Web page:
Cocktail Culture is Killing Bartending

An article on SeriousEats.com asks if cocktail culture is killing the art of bartending. The writer, Michael Neff, says that the nostalgia for vintage cocktails has birthed a "cocktail culture" where drinks like the Manhattan are king - despite whether or not anyone actually likes them. This nostalgia is alienating the only people who can tell us whether or not these drinks are any good. Those people are the consumers.

Neff states:

"Much of the current cocktail trend is based on nostalgia, and it is difficult to say it, but many cocktails that we now call "forgotten classics" are forgotten for a reason. They have the shine of history, and we're told we are supposed to love them, but they're too sweet, they lack balance, and they kind of suck.

The Jerry Thomas Manhattan (2-1 Whiskey to Vermouth, Angostura Bitters, with a dash of Cointreau) tastes like syrup. It certainly doesn't taste like whiskey. But it's the earliest written recipe of the Manhattan, and people are told that it's how a Manhattan is supposed to be made. Choke it down if you can, but don't dare say you don't like it. Who the hell are you, anyway?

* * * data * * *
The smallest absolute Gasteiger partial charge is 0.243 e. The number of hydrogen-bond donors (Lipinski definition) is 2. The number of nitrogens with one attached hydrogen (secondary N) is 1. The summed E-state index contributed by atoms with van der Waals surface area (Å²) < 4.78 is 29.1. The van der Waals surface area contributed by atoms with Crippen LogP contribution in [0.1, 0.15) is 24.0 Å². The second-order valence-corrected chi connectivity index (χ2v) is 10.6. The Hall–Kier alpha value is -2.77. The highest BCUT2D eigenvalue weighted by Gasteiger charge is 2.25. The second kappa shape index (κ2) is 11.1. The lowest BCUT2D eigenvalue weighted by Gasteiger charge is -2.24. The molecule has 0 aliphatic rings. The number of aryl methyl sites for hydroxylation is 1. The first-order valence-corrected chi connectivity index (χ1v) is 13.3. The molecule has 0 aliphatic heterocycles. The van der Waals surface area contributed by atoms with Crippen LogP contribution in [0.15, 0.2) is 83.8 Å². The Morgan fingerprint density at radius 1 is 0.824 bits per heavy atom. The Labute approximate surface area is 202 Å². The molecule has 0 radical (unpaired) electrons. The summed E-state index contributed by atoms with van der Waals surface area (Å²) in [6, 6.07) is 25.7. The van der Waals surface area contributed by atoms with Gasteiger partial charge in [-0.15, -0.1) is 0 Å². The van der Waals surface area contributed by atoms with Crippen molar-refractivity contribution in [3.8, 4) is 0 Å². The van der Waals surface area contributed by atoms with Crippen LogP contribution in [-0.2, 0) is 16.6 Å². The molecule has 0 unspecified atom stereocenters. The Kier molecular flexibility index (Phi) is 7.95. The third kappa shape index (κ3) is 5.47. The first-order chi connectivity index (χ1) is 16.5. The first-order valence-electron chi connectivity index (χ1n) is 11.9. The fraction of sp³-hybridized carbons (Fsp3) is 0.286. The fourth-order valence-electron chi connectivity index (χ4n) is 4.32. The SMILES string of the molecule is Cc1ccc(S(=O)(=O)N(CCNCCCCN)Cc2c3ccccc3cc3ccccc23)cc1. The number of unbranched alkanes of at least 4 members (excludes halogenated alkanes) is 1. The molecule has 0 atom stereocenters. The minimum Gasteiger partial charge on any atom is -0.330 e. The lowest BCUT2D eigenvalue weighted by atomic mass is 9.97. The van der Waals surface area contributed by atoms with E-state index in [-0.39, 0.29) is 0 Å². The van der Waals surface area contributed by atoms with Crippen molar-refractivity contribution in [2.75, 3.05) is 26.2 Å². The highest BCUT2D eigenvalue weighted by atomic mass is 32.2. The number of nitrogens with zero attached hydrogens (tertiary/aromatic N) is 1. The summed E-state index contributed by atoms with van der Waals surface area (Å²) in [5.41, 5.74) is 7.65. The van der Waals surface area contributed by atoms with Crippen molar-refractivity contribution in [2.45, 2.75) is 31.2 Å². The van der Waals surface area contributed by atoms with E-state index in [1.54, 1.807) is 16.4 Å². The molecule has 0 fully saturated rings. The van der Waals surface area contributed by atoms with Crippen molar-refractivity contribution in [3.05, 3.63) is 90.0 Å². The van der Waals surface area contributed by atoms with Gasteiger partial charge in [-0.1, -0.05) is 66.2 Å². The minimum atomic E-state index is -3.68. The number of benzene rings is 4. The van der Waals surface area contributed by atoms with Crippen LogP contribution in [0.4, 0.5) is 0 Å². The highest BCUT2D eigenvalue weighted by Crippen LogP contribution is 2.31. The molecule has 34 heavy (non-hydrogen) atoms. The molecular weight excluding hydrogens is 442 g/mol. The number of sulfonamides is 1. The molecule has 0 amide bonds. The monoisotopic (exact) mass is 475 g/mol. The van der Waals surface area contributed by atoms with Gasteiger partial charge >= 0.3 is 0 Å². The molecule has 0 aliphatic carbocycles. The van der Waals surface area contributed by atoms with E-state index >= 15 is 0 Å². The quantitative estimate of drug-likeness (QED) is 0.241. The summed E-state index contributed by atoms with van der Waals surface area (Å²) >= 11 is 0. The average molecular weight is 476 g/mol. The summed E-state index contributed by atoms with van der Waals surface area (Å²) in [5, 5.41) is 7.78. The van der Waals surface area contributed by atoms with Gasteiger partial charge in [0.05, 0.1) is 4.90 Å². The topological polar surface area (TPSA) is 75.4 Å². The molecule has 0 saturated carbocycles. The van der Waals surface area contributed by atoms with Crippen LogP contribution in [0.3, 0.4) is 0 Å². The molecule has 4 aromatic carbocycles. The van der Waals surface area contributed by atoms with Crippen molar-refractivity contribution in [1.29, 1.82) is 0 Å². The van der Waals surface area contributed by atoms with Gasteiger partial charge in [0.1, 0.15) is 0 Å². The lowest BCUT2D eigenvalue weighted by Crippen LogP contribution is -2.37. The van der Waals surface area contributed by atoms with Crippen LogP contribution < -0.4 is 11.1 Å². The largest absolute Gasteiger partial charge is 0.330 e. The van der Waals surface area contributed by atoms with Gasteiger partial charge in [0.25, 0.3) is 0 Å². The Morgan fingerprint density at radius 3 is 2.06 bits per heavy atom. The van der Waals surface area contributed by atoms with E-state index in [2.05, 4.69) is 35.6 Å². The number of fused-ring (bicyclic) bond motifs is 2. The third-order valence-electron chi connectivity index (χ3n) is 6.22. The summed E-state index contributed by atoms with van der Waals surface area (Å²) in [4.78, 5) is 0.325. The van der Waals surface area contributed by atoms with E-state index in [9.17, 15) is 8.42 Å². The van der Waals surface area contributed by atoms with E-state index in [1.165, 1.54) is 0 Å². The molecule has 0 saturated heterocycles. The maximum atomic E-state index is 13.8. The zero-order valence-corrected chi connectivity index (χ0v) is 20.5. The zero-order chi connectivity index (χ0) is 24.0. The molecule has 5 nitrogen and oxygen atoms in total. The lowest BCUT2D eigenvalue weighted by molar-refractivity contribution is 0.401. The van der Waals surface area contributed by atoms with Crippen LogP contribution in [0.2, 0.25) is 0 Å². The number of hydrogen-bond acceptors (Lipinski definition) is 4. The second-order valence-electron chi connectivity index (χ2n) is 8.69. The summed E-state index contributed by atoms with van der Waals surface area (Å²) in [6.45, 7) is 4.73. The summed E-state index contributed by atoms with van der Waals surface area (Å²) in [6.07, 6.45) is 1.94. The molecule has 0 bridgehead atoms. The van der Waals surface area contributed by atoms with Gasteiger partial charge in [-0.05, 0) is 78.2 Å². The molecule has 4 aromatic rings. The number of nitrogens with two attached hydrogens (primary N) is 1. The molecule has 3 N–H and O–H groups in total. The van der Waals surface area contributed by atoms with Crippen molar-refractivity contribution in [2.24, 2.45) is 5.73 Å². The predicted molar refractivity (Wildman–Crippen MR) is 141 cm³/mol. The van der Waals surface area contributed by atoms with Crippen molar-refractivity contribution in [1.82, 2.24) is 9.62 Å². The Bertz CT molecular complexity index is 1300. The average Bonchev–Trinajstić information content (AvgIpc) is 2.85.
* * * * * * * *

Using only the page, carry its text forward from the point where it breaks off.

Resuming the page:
This is a big problem for all of us. The consumer feels judged (because they are), and walks away feeling smaller than they walked in."

That judgement, Neff notes, happens when bars push vintage cocktails on their menus. These heavy-hitting drinks taste much stiffer, are much stronger, and sometimes lack the balance of many modern cocktails. Bartenders who work primarily in cocktail bars serving these nostalgic drinks may forget that today's consumer has a different palate than the consumers of yesteryear. He goes on to say,
"The upside to this upswing in mixology is that we have the privilege to stand on the shoulders of giants and have taken the cocktail to a realm more respected than it has ever been before. We have more ingredients, better spirits, and the combined culinary history of the last hundred years to guide us in our current experiments. It's exciting, and I'm honored to be a part of it. The obsession with recreating cocktails in their original form stifles the creativity of people who want to push drinks to taste better."
What do you think, readers? Do you prefer the newer, more complex drinks? Or will you stand by the old standards?

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Tags: alcohol online, alcohol classes seattle, certified alcohol servers, responsible alcohol service, alcohol server training, bartending certification, certified bartender, washington alcohol server permit, alcohol news, cocktail culture, cocktail nostalgia, manhattan

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